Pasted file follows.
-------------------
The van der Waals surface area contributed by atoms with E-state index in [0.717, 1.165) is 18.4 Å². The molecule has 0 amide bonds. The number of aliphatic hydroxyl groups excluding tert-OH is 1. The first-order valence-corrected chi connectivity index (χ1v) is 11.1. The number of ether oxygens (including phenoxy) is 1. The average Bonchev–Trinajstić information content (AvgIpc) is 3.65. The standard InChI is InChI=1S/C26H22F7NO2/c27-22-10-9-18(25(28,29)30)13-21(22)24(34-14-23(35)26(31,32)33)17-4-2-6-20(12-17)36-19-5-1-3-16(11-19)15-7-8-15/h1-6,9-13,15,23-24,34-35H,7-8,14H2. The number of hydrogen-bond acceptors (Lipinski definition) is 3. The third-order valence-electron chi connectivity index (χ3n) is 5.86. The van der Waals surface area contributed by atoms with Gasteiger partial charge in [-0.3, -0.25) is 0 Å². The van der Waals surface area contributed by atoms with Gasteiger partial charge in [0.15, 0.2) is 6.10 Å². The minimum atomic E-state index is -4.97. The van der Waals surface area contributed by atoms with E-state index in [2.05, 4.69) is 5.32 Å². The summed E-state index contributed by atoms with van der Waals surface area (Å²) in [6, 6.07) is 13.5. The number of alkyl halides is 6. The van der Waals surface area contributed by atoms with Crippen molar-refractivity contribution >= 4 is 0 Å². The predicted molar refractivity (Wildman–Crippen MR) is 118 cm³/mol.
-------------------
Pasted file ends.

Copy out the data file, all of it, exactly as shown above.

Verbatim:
The van der Waals surface area contributed by atoms with E-state index in [0.717, 1.165) is 18.4 Å². The molecule has 0 amide bonds. The number of aliphatic hydroxyl groups excluding tert-OH is 1. The first-order valence-corrected chi connectivity index (χ1v) is 11.1. The number of ether oxygens (including phenoxy) is 1. The average Bonchev–Trinajstić information content (AvgIpc) is 3.65. The standard InChI is InChI=1S/C26H22F7NO2/c27-22-10-9-18(25(28,29)30)13-21(22)24(34-14-23(35)26(31,32)33)17-4-2-6-20(12-17)36-19-5-1-3-16(11-19)15-7-8-15/h1-6,9-13,15,23-24,34-35H,7-8,14H2. The number of hydrogen-bond acceptors (Lipinski definition) is 3. The third-order valence-electron chi connectivity index (χ3n) is 5.86. The van der Waals surface area contributed by atoms with Gasteiger partial charge in [-0.3, -0.25) is 0 Å². The van der Waals surface area contributed by atoms with Gasteiger partial charge in [0.15, 0.2) is 6.10 Å². The minimum atomic E-state index is -4.97. The van der Waals surface area contributed by atoms with E-state index in [2.05, 4.69) is 5.32 Å². The summed E-state index contributed by atoms with van der Waals surface area (Å²) in [6, 6.07) is 13.5. The number of alkyl halides is 6. The van der Waals surface area contributed by atoms with Crippen molar-refractivity contribution >= 4 is 0 Å². The predicted molar refractivity (Wildman–Crippen MR) is 118 cm³/mol.